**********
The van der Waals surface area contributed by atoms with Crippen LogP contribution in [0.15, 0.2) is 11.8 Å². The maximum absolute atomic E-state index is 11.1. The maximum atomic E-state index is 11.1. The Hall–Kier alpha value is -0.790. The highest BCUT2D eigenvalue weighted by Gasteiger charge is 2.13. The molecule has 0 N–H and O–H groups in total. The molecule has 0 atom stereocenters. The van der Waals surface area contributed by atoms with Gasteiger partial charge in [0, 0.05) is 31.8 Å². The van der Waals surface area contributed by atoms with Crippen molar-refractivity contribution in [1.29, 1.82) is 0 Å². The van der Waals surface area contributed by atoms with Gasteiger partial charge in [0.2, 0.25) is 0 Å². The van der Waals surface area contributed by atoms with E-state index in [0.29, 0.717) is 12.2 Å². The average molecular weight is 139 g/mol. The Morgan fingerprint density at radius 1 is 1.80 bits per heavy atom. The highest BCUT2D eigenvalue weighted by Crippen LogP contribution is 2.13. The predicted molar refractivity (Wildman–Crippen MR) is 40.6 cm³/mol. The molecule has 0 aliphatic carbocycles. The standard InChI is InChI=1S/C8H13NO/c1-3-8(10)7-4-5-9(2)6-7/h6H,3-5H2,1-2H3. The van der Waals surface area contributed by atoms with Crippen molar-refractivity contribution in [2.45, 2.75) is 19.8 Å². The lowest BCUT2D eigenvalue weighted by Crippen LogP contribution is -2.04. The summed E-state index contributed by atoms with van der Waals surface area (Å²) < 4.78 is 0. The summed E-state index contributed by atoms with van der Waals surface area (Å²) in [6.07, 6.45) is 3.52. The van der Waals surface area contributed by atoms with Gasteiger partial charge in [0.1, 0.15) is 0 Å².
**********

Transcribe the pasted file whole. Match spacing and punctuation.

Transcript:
The van der Waals surface area contributed by atoms with Crippen LogP contribution in [0.15, 0.2) is 11.8 Å². The maximum absolute atomic E-state index is 11.1. The maximum atomic E-state index is 11.1. The Hall–Kier alpha value is -0.790. The highest BCUT2D eigenvalue weighted by Gasteiger charge is 2.13. The molecule has 0 N–H and O–H groups in total. The molecule has 0 atom stereocenters. The van der Waals surface area contributed by atoms with Gasteiger partial charge in [0, 0.05) is 31.8 Å². The van der Waals surface area contributed by atoms with Crippen molar-refractivity contribution in [1.29, 1.82) is 0 Å². The van der Waals surface area contributed by atoms with Gasteiger partial charge in [0.2, 0.25) is 0 Å². The van der Waals surface area contributed by atoms with E-state index in [0.29, 0.717) is 12.2 Å². The average molecular weight is 139 g/mol. The Morgan fingerprint density at radius 1 is 1.80 bits per heavy atom. The highest BCUT2D eigenvalue weighted by Crippen LogP contribution is 2.13. The predicted molar refractivity (Wildman–Crippen MR) is 40.6 cm³/mol. The molecule has 0 aliphatic carbocycles. The standard InChI is InChI=1S/C8H13NO/c1-3-8(10)7-4-5-9(2)6-7/h6H,3-5H2,1-2H3. The van der Waals surface area contributed by atoms with Crippen molar-refractivity contribution in [2.45, 2.75) is 19.8 Å². The lowest BCUT2D eigenvalue weighted by Crippen LogP contribution is -2.04. The summed E-state index contributed by atoms with van der Waals surface area (Å²) < 4.78 is 0. The summed E-state index contributed by atoms with van der Waals surface area (Å²) in [6.07, 6.45) is 3.52. The van der Waals surface area contributed by atoms with Gasteiger partial charge in [0.1, 0.15) is 0 Å².